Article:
Reciprocal pronouns

(Using reciprocal pronouns in German grammar)

Table of contents – reciprocal pronouns

On this page you will find the following:

  1. Use of reciprocal pronouns
  2. Further explanations and exercises

What are reciprocal pronouns? How are they used?

Reciprocal pronouns (in German: Reziprokpronomen) are a separate subcategory of pronouns, although they may also be considered a kind of reflexive pronoun. They are used in the sense of ‘each other’ or ‘mutually’ and always refer to another person. Thus, they express reciprocity. When using these pronouns, the subject and the predicate are always in the plural.

When they are reciprocal pronouns, the words ‘sich’ and ‘uns’ do not refer to themselves but to the other person mentioned in the statement or, as in the following example, to the other cat. Compare the sentences:

  • The sentence „Die Katzen kratzen sich die Augen aus.“ (The cats are scratching their eyes out.) can mean the following:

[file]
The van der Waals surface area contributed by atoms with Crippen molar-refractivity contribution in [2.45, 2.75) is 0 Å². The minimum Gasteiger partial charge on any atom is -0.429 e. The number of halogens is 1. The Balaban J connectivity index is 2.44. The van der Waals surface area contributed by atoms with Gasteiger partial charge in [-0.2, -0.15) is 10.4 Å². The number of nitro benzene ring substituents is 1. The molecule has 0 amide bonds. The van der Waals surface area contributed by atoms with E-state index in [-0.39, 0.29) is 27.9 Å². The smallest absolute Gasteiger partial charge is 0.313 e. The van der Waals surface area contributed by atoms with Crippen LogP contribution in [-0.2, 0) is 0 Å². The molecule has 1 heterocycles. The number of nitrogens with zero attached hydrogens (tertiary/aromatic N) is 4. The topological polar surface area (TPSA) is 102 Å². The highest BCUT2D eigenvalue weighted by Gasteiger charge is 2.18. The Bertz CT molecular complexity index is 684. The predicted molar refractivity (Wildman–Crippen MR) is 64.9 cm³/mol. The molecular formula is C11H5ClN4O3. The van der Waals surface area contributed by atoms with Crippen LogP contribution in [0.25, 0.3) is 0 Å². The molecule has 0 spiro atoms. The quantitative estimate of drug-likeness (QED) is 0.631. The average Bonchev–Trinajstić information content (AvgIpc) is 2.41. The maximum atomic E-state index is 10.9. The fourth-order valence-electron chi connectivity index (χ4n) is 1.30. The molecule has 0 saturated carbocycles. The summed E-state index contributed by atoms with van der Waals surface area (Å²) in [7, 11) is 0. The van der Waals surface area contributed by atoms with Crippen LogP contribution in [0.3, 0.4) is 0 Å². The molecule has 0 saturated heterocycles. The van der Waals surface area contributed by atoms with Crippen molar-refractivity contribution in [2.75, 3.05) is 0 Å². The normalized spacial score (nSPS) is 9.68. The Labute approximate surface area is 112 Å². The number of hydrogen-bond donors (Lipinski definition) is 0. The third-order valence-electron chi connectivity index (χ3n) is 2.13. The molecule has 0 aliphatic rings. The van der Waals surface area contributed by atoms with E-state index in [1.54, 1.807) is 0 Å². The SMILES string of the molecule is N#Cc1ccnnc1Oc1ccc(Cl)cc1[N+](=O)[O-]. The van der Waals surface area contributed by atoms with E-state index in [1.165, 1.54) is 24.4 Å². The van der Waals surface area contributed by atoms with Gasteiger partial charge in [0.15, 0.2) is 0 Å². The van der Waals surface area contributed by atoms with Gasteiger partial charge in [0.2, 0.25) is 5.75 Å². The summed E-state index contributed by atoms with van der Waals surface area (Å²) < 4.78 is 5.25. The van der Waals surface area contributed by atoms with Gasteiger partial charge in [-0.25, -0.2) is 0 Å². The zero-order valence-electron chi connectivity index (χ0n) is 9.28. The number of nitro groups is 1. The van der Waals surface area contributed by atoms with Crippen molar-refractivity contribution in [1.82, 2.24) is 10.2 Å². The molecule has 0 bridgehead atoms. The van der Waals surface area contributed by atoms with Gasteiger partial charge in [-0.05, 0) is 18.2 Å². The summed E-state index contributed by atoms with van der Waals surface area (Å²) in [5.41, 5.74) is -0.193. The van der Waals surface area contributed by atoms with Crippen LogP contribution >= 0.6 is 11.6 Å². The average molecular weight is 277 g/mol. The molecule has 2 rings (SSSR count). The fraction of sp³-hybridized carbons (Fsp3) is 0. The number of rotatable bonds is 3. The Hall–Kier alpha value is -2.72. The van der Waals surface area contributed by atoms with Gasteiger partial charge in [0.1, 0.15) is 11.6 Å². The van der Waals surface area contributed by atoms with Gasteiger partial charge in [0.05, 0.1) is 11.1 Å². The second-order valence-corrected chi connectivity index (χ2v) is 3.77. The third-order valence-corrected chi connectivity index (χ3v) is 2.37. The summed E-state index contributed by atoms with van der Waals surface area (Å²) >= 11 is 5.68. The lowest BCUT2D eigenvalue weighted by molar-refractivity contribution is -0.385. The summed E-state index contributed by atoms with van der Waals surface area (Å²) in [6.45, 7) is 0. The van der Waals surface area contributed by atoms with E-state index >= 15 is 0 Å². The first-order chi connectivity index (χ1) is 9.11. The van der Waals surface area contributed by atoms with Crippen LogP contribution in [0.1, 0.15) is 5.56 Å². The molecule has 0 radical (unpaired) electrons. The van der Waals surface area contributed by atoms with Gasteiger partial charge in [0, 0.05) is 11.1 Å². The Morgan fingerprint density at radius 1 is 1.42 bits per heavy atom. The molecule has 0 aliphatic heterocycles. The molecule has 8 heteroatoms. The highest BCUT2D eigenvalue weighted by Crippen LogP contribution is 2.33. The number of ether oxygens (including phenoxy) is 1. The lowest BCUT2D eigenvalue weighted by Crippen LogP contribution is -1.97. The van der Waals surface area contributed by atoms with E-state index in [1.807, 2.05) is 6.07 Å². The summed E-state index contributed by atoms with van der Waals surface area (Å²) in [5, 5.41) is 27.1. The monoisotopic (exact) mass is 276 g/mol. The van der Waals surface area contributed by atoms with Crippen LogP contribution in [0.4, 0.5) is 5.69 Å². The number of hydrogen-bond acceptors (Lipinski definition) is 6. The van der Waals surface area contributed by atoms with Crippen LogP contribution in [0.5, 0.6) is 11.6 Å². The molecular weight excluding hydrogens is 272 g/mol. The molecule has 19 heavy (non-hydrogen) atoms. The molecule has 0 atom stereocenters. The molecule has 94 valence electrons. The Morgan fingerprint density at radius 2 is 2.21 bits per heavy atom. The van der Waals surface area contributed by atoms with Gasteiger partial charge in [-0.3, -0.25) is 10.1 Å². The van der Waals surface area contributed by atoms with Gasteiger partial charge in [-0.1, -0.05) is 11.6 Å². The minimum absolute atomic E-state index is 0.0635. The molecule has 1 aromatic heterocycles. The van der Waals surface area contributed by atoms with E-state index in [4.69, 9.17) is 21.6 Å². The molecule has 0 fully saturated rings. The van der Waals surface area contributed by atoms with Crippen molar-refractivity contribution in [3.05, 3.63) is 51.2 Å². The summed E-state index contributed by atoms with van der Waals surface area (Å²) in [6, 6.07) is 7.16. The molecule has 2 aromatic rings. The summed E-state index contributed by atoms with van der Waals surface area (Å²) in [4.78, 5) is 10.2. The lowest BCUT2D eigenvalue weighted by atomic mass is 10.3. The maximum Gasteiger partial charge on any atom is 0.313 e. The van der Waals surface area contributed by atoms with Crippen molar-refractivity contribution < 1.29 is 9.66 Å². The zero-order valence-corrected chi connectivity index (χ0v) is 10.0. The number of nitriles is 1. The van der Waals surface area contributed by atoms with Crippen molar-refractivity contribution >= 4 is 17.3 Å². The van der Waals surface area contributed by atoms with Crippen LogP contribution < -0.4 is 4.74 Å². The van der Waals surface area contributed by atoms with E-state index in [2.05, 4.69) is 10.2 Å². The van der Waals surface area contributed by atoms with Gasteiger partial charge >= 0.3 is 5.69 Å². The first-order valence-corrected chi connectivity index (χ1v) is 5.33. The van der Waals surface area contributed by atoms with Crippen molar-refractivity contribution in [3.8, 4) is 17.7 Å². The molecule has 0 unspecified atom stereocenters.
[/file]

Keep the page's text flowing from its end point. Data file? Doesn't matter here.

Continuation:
• First meaning: ‘sich’ functions as a reciprocal pronoun:
      • „Die Katzen kratzen sich einander die Augen aus.“ (The cats are scratching each other’s eyes out.)
    • Second meaning: ‘sich’ as a reflexive pronoun:
      • „Die eine Katze kratzt sich die Augen aus und die andere kratzt sich ebenfalls die Augen aus.“ (The one cat is scratching its eyes out, and the other cat is also scratching its eyes out.)
  • Additional example: „Wir schnitten uns die Haare [Sarah und ich].“ (We cut our hair [Sarah and I].)
    • First meaning: again, ‘uns’ as a reciprocal pronoun:
      • „Wir schnitten uns gegenseitig die Haare.“ (We cut each other’s hair.)
    • Second meaning: ‘uns’ as a reflexive pronoun:
      • „Sarah schnitt sich die Haare und ich schnitt mir auch die Haare.“ (Sarah cut her hair, and I cut my hair too.)

Further explanations related to the ‘Reciprocal pronouns’

The following explanations relate to the topic ‘Use of reciprocal pronouns in German grammar’ and might also be interesting: